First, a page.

1 9 6 8 – 1 9 8 0 (UK)
ITV had no real challenger to Blue Peter until 1968 when Thames Television invited Sue Turner, whose background was in current affairs, to find the answer. The result was Magpie – a magazine show aimed at eight to fourteen-year-olds which was to provide genuine competition for Blue Peter.
The show was made in Thames’ Studio 3 at Teddington and was transmitted as a live outside broadcast – originally on Tuesdays – using the studio and surrounding lock area.
Magpie first aired at 5.10 pm on Tuesday 30 July 1968 (Thames’ first day on ITV after the network ended their contract with ATV and Rediffusion) and the cartoon magpie mascot was called Murgatroyd.
The popular ‘Captain Fantastic’ segment was brought across from Do Not Adjust Your Set starring David Jason as the raincoated and moustachioed Captain and Denise Coffey as The Evil Mrs Black.
The Magpie format changed in 1969 to a twice weekly, 25-minute show which aired on Tuesdays and Thursdays. A further change came in August 1972 when the broadcast days were altered to Tuesdays and Fridays.
Sue Stranks holds a very important place in the hearts and minds of English males of a certain age. For a start, she rarely wore a bra (it was the fashion) and I thought she was absolutely gorgeous when I was 13.
The Magpie Sixpence Appeal was an annual fundraising exercise and during the appeal, the running total was shown each week, indicated by the length of a red line running around Studio 3, then out into the corridor and, potentially, around the entire Teddington Studio complex.
While Blue Peter appeals asked for silver foil, brown paper or old socks, Magpie simply asked for plain old cash.
Magpie lasted 12 years with hosts including Jenny Hanley, Mick Robertson, Tommy Boyd and Doug Rae. The final programme, broadcast on 6 June 1980, invited the original three presenters back.
While the show was popular with a certain type of kid, it never had anyone to compare with Blue Peter’s John Noakes. If Noakes was haring around the Isle of Man TT course, the Magpie team would be in the studio playing with their Scalextric, and if he was scaling the north face of the Eiger you had the feeling they would answer it by purchasing a return ticket on the Snowdon mountain railway.
Presenter Jenny Hanley is the daughter of the late Jimmy Hanley, who was the presenter of ITV’s popular Admag show Jim’s Inn from 1957 to 1963, and one of the regulars on The Five O’ Clock Club (1963 – 1966).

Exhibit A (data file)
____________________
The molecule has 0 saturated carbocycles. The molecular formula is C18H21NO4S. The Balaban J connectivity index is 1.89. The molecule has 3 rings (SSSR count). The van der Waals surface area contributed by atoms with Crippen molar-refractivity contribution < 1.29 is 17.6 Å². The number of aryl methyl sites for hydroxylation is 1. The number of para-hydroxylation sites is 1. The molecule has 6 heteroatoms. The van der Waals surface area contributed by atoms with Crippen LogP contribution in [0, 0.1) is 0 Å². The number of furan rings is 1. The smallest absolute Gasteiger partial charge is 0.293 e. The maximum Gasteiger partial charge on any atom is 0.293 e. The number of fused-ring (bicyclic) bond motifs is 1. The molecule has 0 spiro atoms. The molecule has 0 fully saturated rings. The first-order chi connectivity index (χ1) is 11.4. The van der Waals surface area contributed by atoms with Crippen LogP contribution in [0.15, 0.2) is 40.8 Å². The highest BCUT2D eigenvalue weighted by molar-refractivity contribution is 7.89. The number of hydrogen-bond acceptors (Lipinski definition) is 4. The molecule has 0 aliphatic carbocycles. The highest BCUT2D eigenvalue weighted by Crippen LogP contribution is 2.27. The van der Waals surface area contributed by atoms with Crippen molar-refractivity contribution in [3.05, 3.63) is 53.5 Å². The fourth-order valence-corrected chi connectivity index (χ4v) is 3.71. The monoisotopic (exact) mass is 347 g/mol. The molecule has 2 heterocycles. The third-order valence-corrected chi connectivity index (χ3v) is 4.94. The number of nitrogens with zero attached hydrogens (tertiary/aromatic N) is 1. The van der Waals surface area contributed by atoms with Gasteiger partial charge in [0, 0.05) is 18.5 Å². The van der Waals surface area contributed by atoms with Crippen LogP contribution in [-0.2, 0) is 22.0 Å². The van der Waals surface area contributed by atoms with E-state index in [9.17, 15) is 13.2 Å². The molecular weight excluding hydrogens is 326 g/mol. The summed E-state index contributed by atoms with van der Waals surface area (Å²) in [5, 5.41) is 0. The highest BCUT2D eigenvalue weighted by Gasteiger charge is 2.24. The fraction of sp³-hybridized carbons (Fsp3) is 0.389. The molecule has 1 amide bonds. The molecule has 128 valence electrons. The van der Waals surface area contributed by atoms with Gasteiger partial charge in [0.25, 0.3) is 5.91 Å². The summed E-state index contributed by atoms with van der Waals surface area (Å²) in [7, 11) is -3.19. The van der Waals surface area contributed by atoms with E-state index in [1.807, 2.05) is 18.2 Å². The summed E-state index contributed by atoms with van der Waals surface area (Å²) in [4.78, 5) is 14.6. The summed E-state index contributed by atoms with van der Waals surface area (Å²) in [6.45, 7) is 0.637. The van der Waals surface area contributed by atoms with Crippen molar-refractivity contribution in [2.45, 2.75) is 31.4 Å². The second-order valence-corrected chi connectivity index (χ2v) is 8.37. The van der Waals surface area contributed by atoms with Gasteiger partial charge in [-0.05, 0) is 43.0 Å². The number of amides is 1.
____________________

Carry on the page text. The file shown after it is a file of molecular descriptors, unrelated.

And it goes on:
The ten numbered Magpie badges each signified that you had done something special. This is what you had to do to get each badge . . .
One for Sorrow – Spend one night or more in hospital and let Magpie know. Your nurse or doctor (or parents) had to sign the letter.
Two for Joy – Pass any sort of test or exam. Your teacher had to sign your letter to Magpie.
Three for a Girl and Four for a Boy – These badges were given to girls or boys who wrote an interesting letter to Magpie on any subject they chose. A good painting or drawing would also qualify.
Five for Silver – You were awarded this badge if you sent in a really original idea for a Magpie programme item.
Six for Gold – All you had to do to qualify for this badge was to send Magpie a tall story, preferably of your own invention.
Seven for a Secret Never to be Told – You could not nominate yourself for this badge. It was reserved for one of your friends who had done a good deed. Of course, there was nothing to stop you doing your own good deed and asking a friend to write about the deed to Magpie.
Eight for a Wish – All runners up in Magpie competitions received this badge.
Nine for a Kiss – Jenny gave this badge to any boy or girl who learned to swim since 1 July 1970. Your letter had to be signed by a parent or guardian. Mick gave it to anyone who wrote to him about a visit to an interesting place (such as a museum, art gallery etc) and told him what they liked best about their visit and what they learned from it. Doug gave the badge to anyone who took up a sport they had never done before, or who introduced a friend to a new sport.
Ten for a Bird You Must Not Miss – You could only be awarded this big enamel badge if you actually appeared on Magpie (hence the TV set on it).
The original Magpie badge – with Murgatroyd on it – was only given for an especially good letter or drawing or anything which took much more time and trouble than usual to complete. You could not ask for this badge.